We have maintained a distinction between, on the one hand, impairment of access which if substantial may figure as special and peculiar injury deserving compensation, and, on the other hand, diversion of traffic which lies outside the compensable category even if it results in a decline in a property's market value. The distinction was suggested in Smith v. Boston, supra at 257, and taken as well settled in Stanwood v. Malden, 157 Mass. 17 (1892), again a case of discontinuance of part of a street, where Holmes, J., said, "[I]t is not enough to show that a shop has suffered by the diversion of travel, or that the owner finds travel less convenient at a distance from his place, if the access to the system of public streets remains substantially unimpaired." Id. at 19. It was "intelligible"
for the Legislature to have acquiesced in an interpretation of the statute which held that "only the loss of access, the comparatively palpable injury, should be paid for, and not the advantage which the landowner had had the luck to enjoy of being where the crowd was; somewhat in the same way that the common law refuses to recognize the damage, often very great even measured in money, caused by cutting off a view." Id.
Our decisions have not erred on the side of lenience to claimants in placing situations in the class of actionable deprivations of access. Thus in Tassinari v. Massachusetts Turnpike Auth., 347 Mass. 222 (1964), we held that no compensation was due where the street on which the plaintiff's store abutted was closed at one end in order to accommodate the construction of a nearby tunnel, and vehicles visiting the store had to back out the length of the street in order to exit. We recognized that the value of the property had been diminished in consequence of the physical change; still the damage "is not special and peculiar, but ... the same in kind as that of the general public, although it may be relatively great in degree." Id. at 225, quoting from Hyde v. Fall River, 189 Mass. 439 , 440 (1905) (Knowlton, C.J.). In LaCroix v. Commonwealth, 348 Mass. 652 (1965), the construction of a so called "limited access" highway, one with relatively few entrances, deprived the plaintiff of a direct route which he formerly had to a State road and obliged him to navigate a distance of several miles to reach that road. The plaintiff, a real estate developer, had purchased the property with a view to creating an industrial park, but after the highway construction the property's highest and best use was residential rather than industrial and its value was much reduced. The case, we said, was governed by the principle that "a landowner is not entitled to compensation merely because his access to the public highway system is rendered less convenient, if he still has reasonable and appropriate access to that system after the taking." Id. at 657. There have been many decisions on the
same lines. [Note 8] On the other hand, we have allowed compensation where, through abolishing a grade crossing and constructing barriers, the main although not the exclusive route was eliminated from the claimant's loading platform to the public roads. Betty Corp. v. Commonwealth, 354 Mass. 312 (1968). Of course compensable injury has been found where "barricades ... [shut] off access to the petitioner's premises from the general system of the public highways of the city." Wine v. Commonwealth, 301 Mass. 451 , 458 (1938).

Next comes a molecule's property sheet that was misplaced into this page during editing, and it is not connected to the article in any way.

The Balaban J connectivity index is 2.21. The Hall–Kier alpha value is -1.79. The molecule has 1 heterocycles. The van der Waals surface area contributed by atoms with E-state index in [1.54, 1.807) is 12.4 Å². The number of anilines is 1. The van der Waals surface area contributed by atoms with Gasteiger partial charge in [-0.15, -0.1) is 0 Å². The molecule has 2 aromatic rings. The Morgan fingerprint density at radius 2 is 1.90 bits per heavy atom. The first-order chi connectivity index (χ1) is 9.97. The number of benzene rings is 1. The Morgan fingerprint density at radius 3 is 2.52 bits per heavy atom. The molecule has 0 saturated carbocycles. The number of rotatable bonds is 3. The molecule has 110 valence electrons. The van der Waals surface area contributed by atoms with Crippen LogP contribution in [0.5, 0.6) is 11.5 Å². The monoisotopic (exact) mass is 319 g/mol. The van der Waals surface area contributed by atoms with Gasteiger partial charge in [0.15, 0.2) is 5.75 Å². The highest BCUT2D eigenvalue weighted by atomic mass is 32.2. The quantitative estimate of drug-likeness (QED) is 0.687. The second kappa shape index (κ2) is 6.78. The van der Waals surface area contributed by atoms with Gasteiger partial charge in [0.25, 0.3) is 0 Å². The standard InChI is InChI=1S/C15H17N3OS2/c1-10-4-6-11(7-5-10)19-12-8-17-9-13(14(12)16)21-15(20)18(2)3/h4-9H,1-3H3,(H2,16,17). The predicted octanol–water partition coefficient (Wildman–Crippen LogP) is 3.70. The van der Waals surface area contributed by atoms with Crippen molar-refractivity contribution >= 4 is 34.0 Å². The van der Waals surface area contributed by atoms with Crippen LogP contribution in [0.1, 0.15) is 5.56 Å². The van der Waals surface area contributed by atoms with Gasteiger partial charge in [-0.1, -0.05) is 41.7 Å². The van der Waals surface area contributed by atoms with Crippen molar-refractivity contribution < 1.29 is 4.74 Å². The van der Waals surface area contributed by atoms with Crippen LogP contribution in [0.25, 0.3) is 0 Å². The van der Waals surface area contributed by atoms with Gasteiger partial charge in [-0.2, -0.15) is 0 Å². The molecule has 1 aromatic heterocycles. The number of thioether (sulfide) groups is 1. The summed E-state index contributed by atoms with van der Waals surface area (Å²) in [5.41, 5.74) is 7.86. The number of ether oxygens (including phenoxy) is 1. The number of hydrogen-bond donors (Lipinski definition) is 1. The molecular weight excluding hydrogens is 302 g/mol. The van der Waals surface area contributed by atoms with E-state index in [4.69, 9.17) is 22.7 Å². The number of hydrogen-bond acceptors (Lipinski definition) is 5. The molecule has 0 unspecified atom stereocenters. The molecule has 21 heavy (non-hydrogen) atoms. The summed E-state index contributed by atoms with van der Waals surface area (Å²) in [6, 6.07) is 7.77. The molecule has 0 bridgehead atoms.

We do not deal here in absolutes. As indicated, loss of access need not be complete to justify an award; indeed, in any case there will remain some way to reach private property. Circuity of access may be rendered extreme to the point of counting as a substantial impairment of access. See Sheehan v. Fall River, 187 Mass. 356 , 361 (1905). Thus the problem in each case consists of assessing a variety of factors, including most notably the existence, availability, and feasibility of routes, all in connection with the uses to which the property has been (or may be) put, to determine whether the claimant or his patrons, previously in a reasonable relation to a road system reaching the property, have now been left without such a relation. See Van Alstyne, Just Compensation of Intangible Detriment: Criteria for Legislative Modifications in California, 16 U.C.L.A.L. Rev. 491, 512-522 (1969).
We need not recanvass past decisions minutely, or examine whether in particular cases claimants may have been too harshly treated, for the present case fell far
short of the line of liability and involved no such question of doubt as should be put to a jury. [Note 9] The relocation of the section of Route 10 did not landlock the plaintiffs' property; it did not create a dead end street or road; neither the plaintiffs nor their customers were deprived of vehicular access to the public highway system. The plaintiffs had as much frontage on the connector road as they had on Route 10 and they need go only 450 feet in either direction on the connector road to reach Route 10. We may take it that by reason of the relocation the gift shop was less visible from the highway, and a customer seeking to reach the shop must turn off the highway and travel a short distance on another road. Although the diversion of traffic may have caused some retrograde change in the highest and best use of the property, the property remained fully accessible to customers. Thus the loss of value was not compensable under our traditional approach. See LaCroix v. Commonwealth, supra; LaBriola v. State, 36 N.Y.2d 328 (1975). On facts like those at bar, numerous jurisdictions would join us in reaching the result portended here. [Note 10]